Scrapple is commonly considered an ethnic food of the Pennsylvania Dutch, descendants of late 17th and early 18th century immigrants to Pennsylvania, Maryland, Virginia and North Carolina from southern Germany, eastern France (Alsace and Lorraine) and Switzerland. including the Mennonites and Amish.
Scrapple is something like a meaty fried polenta, cornmeal to which seasonings and relatively lean cooked meat, usually pork, have been added. The cooked mixture is poured into loaf pans and refrigerated overnight to stiffen. Then it is sliced and fried in a little butter, oil or bacon grease.
The scrapple is formed into loaves and allowed to cool thoroughly until set. Scrapple is typically cut into quarter-inch to three-quarter-inch slices and pan-fried in butter or oil until brown to form a crust. It is it is important to let each side brown thoroughly before attempting to turn it over or it will stick and fall apart. Scrapple is usually eaten as a breakfast side dish. It can be served plain or with either apple butter, ketchup, jelly, maple syrup, honey, or mustard. Scrapple freezes very well; just slice it and place in freezer bags.
|Pork butt, bone-in
Ingredients per 1000g (1 kg) of materials
- Place pork butt and 6 liters (6 quarts) in a pot. Bring to a boil and cook below the boiling point for about 2 hours. Place the meat on a table, reserve the stock and when the meat is cool enough to handle, remove the blade bone. Chop the meat finely. Take 3 liters (3 quarts) of the meat stock, add salt, pepper and all spices and bring to a boil.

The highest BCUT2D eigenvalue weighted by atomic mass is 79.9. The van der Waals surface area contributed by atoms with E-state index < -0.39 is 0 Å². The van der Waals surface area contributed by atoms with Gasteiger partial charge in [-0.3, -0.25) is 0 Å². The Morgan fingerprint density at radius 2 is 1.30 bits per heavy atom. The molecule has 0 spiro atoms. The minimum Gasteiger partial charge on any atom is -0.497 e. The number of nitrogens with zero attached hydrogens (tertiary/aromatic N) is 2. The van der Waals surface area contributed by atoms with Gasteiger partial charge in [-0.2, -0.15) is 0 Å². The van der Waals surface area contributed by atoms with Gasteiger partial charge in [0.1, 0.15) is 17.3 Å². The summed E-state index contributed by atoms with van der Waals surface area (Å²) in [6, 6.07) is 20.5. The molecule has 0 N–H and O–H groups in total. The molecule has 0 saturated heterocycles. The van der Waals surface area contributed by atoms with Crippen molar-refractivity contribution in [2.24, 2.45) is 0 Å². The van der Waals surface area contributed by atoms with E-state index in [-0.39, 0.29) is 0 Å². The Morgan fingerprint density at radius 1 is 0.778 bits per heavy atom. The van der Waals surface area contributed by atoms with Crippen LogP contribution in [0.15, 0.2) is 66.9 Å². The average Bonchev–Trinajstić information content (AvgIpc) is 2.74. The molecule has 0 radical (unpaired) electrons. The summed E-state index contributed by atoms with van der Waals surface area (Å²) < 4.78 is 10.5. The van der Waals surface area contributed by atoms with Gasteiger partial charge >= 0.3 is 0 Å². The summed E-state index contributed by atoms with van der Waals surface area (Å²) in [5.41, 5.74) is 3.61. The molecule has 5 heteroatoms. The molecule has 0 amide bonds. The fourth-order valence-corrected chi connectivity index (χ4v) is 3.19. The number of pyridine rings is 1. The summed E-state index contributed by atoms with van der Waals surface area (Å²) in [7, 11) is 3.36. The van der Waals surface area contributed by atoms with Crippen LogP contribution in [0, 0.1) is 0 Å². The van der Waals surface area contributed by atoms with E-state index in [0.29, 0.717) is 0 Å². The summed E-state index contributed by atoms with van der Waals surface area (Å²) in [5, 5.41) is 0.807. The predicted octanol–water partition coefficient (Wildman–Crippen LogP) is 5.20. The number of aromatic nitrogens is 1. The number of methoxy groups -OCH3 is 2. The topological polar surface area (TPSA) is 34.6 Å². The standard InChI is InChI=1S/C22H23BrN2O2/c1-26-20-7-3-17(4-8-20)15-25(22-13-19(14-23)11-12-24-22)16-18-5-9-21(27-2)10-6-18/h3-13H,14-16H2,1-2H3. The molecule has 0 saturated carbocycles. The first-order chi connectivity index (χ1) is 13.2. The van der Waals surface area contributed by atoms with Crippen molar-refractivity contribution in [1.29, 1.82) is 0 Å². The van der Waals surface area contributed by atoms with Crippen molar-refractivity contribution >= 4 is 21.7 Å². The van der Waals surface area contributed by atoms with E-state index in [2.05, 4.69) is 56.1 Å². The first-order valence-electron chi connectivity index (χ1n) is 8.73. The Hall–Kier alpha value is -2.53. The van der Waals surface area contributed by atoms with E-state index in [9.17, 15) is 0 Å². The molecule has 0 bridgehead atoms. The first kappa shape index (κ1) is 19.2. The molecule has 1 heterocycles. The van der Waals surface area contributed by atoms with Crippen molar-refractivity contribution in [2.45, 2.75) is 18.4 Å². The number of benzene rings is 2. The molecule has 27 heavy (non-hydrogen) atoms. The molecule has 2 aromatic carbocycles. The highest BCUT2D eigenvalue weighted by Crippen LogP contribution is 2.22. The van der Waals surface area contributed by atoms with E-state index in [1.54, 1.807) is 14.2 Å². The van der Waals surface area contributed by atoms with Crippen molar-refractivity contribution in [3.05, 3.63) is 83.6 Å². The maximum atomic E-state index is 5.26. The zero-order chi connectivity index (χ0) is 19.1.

- Gradually add cornmeal, stirring constantly until all is thorougly combined. The mixture should be thick enough to support a spoon standing on its own. If the mixture gets to thick, stir in more meat stock. Reduce heat and add all chopped meat and cook for an additional 15 minutes stirring occasionally.
- Line up shallow baking pans with waxed paper so that the ends extend over the long sides. Pour the mixture into the pans, allow to cool, cover with foil and place in refrigerator to set and become solid. Slice into 1/4 - 1/2” (6 -12 mm) slices and fry.